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When to reef on a catamaran

Whether you’re an experienced sailor, or you’ve picked it up in later life, catamaran sailing comes with its own unique challenges – not least when it comes to deciding when to reduce sail.

While the stability of multihulls offers extreme comfort, it also means that they heel much less than monohulls, providing less clues around safety level and raising the quandary: when is the right time to reef your mainsail?

The answer will vary depending on factors like yacht design, weight, and the preferences of sailors, but one thing is constant – the need to stay safe and protect your equipment.

Whatever you’re monitoring to indicate when to reef will be combined with other visual and “feeling based” cues like resistance on the helm or rudder angle, but ideally you should act to depower your rig before these show up. The more reliant you are on subjective judgement, the less sure you can be of absolute safety.

Photo: Kinetic Catamarans

Wind Speed

Wind speed is the metric you’ll find used most often. When you purchase your catamaran it will come along with the manufacturer’s recommendations of when to reef based on a maximum wind speed – usually with a first reef at approx 18 – 20 knots.

While the effect wind speed is having on your rig and sails is a key factor, there are major limitations to this approach as it doesn’t account for other key variables:

Sea State

It should come as no surprise that rough seas can increase the strain on your yacht and its components, layering load on top of that exerted by wind speed alone. And, if loads are escalating, so too is the likelihood of breakages and dangerous accidents.

It’s also possible that manufacturer estimations based on max wind speed are conservative (to account for a range of sea states). So, there may be instances where wind speed exceeds the recommendation, but a calm sea state means that you can continue to enjoy sailing safely and smoothly for a while longer. 

Photo: Cyclops Marine

Point of Sail

Point of sail also significantly influences when you should reef. Each point of sail requires specific sail adjustments, because different angles lead to a significant difference between apparent wind speed and rig loading. I.e. if you’re close hauled you may need to reef earlier than if you’re off the wind.

Gusts

As every sailor knows, the wind can be unpredictable, and hugely variable. If you’re adjusting your sail set up based purely on wind speed, you may be adjusting a lot!

If you only follow wind speed guidance, you will tend to reef to the gusts and spend most of your time wallowing in the median and lull wind speeds. You have bought a magnificent stallion and you don’t want to be riding it like a cart horse!

Cruising cats are about enjoying life onboard, and as the actual loads being exerted on the rig will often be more stable than the speed of the wind, it’s likely that you can sit back and relax more often than you think.

Photo: Cyclops Marine

Load Monitoring

If you’re trying to monitor all of these variables simultaneously, your rig may not be the only thing that’s overloaded!

Keeping an eye on so much with any degree of accuracy is very difficult. The simple solution is monitoring the one key variable where all of the above manifests – the loads running through your rig.

Increasingly popular onboard catamarans, load sensors replace existing shroud turnbuckles or pins, simply screwing on or dropping in to provide a complete picture of the dynamic balance of the rig.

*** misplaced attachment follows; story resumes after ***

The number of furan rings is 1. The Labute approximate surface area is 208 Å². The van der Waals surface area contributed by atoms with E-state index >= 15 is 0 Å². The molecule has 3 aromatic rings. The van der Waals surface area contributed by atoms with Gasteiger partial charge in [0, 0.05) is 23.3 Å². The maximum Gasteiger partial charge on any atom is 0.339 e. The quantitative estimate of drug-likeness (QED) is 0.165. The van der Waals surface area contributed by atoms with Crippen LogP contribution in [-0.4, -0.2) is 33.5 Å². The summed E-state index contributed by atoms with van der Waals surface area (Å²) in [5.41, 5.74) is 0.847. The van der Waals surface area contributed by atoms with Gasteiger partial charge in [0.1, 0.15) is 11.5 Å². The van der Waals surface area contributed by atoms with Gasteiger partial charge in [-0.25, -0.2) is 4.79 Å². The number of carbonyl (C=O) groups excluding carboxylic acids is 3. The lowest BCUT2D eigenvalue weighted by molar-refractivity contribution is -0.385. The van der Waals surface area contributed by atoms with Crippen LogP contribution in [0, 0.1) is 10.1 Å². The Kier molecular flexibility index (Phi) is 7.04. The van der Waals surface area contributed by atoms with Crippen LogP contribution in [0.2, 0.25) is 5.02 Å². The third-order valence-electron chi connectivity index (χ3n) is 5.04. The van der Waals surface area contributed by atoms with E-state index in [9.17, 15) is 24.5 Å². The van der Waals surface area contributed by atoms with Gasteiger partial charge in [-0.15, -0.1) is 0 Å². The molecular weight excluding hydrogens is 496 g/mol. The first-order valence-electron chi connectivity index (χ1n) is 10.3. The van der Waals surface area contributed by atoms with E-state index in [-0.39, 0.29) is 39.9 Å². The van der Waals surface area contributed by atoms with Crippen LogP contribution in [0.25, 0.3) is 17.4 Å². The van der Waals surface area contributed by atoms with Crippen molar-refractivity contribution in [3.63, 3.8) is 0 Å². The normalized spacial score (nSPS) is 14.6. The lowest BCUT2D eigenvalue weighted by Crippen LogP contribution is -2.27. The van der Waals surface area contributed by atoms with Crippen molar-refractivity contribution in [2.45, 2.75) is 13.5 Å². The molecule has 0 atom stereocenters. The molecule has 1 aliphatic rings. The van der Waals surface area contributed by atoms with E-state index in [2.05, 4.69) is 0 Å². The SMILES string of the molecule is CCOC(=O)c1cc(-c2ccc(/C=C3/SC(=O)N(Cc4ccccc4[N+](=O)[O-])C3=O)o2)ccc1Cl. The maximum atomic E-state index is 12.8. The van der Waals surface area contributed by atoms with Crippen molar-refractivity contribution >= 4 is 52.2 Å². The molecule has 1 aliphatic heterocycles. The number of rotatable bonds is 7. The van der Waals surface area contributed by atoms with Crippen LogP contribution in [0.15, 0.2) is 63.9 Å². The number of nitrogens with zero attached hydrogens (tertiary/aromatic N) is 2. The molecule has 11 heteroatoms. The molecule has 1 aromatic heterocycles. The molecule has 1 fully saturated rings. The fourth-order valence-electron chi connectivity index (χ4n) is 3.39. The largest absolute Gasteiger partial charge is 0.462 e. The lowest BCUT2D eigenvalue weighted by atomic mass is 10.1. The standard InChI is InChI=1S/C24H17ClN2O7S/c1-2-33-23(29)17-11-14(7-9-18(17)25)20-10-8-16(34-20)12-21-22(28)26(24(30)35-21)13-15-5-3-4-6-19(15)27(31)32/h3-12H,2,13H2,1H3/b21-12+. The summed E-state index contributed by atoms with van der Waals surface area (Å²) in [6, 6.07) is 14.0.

Wireless load pin from Cyclops Marine 
smarttune 1” wireless load sensor from Cyclops Marine

Connecting wirelessly to existing boat electronics and via smartphone apps, sensors instantly allow sailors to view live load numbers (with assured accuracy of within 1%) through centralised displays which show raw numbers or an intuitive dial, with green, amber and red indicators showing safety level and providing visual queues of when to reef.

Brent and Ana of Lagoon 440 ‘Impi’ have sailed all over the world using load sensors. They explain brilliantly why this method trumps wind speed alone:

Check out more Cyclops sailors like Parlay Revival and Sailing SV Happy Together on YouTube. 

Beyond Reefing

Load sensing is widely used in a racing context, from the America’s Cup, to the Vendee Globe, to weekend dinghy sailing. This extends to some of the world’s premiere racing catamarans, such as the line honours winner of this year’s Round the Island Race, Gunboat 80 ‘Highland Fling’ and prolific offshore racer-cruiser ‘Allegra’. But you don’t have to be a racer to enjoy the performance benefits – by checking your load numbers (and colours) when you’re sailing nicely you can create a set of repeatable settings, allowing you to enjoy easier, faster sailing – getting there quicker, with confidence in the safety of everyone onboard. 

Photo: Cyclops Marine

Sensors also extend the life of your equipment and monitor whether anything has gone awry with your rig. If you have sensors installed by your catamaran manufacturer, you have full assurance that your rig is where it should be when you start sailing – with the added ability to return to these default settings in future. 

Cyclops sensors are also installed onboard the world’s largest aluminium sailing catamaran, floating art gallery ArtExplorer – helping her keep precious masterpieces safe inside, and sailing efficiently port to port. This technology is present across the full spectrum of sailing cats, with leading manufacturers like Kinetic Catamarans, HH Catamarans, Gunboat, Nautitech Catamarans, Balance Catamarans, Privilege Catamarans and more offering them as OEM upgrades.

They are also available through a global distribution network as retrofit solutions. Contact Cyclops Marine or visit the website to learn more.


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